... it rained
It was the first Friday in May, the first day of our guild quilt show, and it rained off and on during the day. As show chairperson, I wanted to go early and stay till the end of the day. It was still raining when I drove the 35 miles home.
Two guild members stayed overnight to provide security for the quilts. Fortunately, when the church gymnasium roof started to leak, they were able to strategically relocate some quilt racks and place trash cans to contain the rainwater.
On my way back to the show Saturday morning I noticed the gutters along the highway were overflowing. It poured all day. By 2 p.m. we were getting reports of minor flooding in a few areas of the county. When it was time to close the show, there was a break in the weather. With much coordination and fast action, we got the quilts down, distributed to their owners, and racks loaded into trucks and vans in 30 minutes!
The first indication I was in trouble was when I had to turn around on the interstate because a big truck had wrecked in ponding water. I chose an alternate route, but had to turn back because the Harpeth River was over the road. With constant cell calls to my husband I was able to find my way back to the interstate beyond the wreck and made it all the way to our subdivision -- only to find water raging over the road to our side of the Little Harpeth River.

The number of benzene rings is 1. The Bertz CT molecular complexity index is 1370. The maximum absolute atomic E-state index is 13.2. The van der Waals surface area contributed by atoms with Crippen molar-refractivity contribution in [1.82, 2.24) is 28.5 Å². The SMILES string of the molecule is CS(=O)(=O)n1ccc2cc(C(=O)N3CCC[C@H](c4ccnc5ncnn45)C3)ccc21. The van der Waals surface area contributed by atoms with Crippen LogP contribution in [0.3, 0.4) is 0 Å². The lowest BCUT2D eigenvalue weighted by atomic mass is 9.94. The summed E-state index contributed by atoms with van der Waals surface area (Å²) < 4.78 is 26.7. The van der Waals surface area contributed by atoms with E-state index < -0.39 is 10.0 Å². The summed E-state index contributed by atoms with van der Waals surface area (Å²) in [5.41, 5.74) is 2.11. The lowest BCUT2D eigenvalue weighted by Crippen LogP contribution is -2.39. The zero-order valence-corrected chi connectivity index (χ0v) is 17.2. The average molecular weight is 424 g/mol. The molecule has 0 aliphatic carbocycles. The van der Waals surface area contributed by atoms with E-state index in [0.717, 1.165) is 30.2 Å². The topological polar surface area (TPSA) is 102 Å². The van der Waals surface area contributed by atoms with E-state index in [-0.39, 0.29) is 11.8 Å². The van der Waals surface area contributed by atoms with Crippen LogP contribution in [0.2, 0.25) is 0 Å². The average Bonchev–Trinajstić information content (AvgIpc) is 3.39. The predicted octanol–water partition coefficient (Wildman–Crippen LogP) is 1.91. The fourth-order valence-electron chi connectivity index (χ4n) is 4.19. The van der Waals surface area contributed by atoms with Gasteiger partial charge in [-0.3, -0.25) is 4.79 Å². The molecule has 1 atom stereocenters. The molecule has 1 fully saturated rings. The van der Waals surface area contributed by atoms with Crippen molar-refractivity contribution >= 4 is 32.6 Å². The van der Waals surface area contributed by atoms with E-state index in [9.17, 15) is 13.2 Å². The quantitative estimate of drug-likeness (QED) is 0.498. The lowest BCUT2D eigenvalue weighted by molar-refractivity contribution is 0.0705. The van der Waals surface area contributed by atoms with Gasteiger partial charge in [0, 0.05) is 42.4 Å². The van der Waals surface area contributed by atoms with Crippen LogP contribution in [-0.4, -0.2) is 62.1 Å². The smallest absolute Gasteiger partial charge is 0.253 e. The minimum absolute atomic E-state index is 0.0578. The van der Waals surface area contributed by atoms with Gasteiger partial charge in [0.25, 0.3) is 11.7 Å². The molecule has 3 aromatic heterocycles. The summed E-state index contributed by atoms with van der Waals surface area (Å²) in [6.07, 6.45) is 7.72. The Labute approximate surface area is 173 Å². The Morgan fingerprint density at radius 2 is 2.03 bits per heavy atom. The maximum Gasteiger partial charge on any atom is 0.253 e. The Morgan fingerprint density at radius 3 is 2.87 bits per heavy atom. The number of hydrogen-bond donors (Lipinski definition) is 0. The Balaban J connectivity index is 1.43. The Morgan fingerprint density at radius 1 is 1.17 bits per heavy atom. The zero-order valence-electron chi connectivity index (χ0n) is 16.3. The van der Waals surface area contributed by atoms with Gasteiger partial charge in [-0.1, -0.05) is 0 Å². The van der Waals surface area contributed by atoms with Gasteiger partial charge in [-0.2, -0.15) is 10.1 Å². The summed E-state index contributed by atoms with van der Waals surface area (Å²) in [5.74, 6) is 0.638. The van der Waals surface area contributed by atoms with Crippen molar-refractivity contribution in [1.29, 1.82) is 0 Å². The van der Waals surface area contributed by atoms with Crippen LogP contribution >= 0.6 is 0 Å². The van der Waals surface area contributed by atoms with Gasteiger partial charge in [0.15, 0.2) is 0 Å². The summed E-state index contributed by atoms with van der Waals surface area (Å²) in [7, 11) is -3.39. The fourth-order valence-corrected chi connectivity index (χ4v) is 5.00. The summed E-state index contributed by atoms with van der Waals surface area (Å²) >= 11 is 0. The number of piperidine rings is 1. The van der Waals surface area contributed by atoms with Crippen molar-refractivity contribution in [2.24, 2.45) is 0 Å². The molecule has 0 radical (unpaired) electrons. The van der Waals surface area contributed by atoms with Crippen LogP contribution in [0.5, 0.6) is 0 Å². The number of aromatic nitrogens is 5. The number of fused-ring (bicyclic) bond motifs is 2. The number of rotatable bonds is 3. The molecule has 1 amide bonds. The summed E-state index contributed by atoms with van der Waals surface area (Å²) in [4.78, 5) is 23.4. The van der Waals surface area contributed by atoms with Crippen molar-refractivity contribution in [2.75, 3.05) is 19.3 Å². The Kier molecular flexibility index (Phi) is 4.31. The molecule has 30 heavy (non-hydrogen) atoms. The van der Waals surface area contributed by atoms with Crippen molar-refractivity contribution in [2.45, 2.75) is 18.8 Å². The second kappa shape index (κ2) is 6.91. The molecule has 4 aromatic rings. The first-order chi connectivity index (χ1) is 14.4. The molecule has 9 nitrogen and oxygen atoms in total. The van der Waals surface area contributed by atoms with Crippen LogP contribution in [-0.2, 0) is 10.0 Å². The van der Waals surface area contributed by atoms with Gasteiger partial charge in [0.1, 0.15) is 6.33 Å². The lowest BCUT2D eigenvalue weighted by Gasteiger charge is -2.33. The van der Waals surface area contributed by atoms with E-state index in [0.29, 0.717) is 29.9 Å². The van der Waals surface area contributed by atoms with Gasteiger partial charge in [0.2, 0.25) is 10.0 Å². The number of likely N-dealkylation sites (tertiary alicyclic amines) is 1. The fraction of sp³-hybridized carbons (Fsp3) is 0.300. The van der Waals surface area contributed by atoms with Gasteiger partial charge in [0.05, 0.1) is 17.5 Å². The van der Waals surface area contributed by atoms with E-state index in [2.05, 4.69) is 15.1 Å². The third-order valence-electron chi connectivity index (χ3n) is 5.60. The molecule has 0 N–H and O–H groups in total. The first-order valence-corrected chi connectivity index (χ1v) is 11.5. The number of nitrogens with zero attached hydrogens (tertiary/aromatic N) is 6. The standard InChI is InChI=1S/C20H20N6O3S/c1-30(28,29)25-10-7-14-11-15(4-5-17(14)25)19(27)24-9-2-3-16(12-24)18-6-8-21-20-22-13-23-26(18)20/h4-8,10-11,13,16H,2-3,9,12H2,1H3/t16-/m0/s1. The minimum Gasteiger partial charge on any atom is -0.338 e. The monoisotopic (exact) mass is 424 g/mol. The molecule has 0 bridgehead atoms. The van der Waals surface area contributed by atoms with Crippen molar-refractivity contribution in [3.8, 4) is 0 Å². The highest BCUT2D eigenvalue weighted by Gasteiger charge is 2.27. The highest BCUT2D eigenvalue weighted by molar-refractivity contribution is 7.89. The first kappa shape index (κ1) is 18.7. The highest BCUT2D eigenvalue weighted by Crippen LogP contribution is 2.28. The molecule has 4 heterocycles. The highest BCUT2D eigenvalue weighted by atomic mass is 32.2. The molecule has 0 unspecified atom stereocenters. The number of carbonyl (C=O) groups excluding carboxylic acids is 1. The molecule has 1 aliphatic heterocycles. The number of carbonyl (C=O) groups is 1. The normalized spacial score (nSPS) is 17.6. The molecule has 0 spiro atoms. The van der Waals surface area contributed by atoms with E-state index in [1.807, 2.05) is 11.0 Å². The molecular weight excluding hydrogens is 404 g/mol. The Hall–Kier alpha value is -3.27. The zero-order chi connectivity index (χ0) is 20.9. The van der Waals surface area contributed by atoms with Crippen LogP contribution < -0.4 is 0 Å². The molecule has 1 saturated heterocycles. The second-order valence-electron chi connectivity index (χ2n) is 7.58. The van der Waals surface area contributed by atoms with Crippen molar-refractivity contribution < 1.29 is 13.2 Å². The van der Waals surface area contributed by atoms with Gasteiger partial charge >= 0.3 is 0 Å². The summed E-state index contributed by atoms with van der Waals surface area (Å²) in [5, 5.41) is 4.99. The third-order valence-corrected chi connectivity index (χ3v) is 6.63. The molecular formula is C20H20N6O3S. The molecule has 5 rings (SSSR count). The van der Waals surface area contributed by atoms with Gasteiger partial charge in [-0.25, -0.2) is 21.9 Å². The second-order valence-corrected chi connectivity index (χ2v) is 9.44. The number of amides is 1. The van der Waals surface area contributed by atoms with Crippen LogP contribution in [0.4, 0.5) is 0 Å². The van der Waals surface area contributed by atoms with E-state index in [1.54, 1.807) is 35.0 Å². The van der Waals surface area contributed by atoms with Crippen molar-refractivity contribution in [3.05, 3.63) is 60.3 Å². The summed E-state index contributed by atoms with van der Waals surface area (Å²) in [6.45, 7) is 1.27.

Our house on the hill was not affected, but I spent two nights in a motel as the rain continued through Sunday. Seventeen inches in two days. Much of downtown Nashville was underwater.
|Nashville - May 2010|
Many other low-lying pockets were flooded, including areas of the county where the quilt guild is located.
What do quilters do in a disaster? We make quilts. The quild gathered on a couple of Saturdays following the flood and worked, assembly-line style, to finish quilt tops, cut backs and batting, and doling everything out to be quilted or tied.
Ultimately we produced 140 quilts.
|140 Quilts for 2010 Flood Victims|
So many people were affectd by this 500-year event. Nashville took care of itself, we have recovered, we are stronger, and there are plans to build a flood wall so it won't happen again.